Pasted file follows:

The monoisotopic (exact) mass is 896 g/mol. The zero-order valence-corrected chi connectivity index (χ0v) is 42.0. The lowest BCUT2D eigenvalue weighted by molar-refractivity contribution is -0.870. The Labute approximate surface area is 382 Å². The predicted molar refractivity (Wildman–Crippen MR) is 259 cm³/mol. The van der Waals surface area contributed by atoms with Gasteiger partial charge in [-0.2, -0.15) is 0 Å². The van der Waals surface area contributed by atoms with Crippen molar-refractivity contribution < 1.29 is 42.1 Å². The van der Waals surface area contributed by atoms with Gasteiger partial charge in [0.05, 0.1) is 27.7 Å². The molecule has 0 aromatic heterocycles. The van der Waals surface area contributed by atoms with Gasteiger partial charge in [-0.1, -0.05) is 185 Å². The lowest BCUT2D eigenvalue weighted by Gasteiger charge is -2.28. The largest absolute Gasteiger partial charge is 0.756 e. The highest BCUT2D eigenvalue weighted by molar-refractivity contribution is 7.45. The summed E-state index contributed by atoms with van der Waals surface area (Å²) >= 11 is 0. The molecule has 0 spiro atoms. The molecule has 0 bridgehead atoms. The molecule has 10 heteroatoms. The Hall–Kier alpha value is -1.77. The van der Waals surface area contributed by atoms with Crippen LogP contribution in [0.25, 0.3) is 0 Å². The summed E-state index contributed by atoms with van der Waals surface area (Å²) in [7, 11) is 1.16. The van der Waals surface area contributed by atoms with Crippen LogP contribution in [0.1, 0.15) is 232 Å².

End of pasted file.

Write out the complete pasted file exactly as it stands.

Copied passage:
The monoisotopic (exact) mass is 896 g/mol. The zero-order valence-corrected chi connectivity index (χ0v) is 42.0. The lowest BCUT2D eigenvalue weighted by molar-refractivity contribution is -0.870. The Labute approximate surface area is 382 Å². The predicted molar refractivity (Wildman–Crippen MR) is 259 cm³/mol. The van der Waals surface area contributed by atoms with Gasteiger partial charge in [-0.2, -0.15) is 0 Å². The van der Waals surface area contributed by atoms with Crippen molar-refractivity contribution < 1.29 is 42.1 Å². The van der Waals surface area contributed by atoms with Gasteiger partial charge in [0.05, 0.1) is 27.7 Å². The molecule has 0 aromatic heterocycles. The van der Waals surface area contributed by atoms with Gasteiger partial charge in [-0.1, -0.05) is 185 Å². The lowest BCUT2D eigenvalue weighted by Gasteiger charge is -2.28. The largest absolute Gasteiger partial charge is 0.756 e. The highest BCUT2D eigenvalue weighted by molar-refractivity contribution is 7.45. The summed E-state index contributed by atoms with van der Waals surface area (Å²) >= 11 is 0. The molecule has 0 spiro atoms. The molecule has 0 bridgehead atoms. The molecule has 10 heteroatoms. The Hall–Kier alpha value is -1.77. The van der Waals surface area contributed by atoms with Crippen LogP contribution in [0.25, 0.3) is 0 Å². The summed E-state index contributed by atoms with van der Waals surface area (Å²) in [7, 11) is 1.16. The van der Waals surface area contributed by atoms with Crippen LogP contribution in [0.1, 0.15) is 232 Å².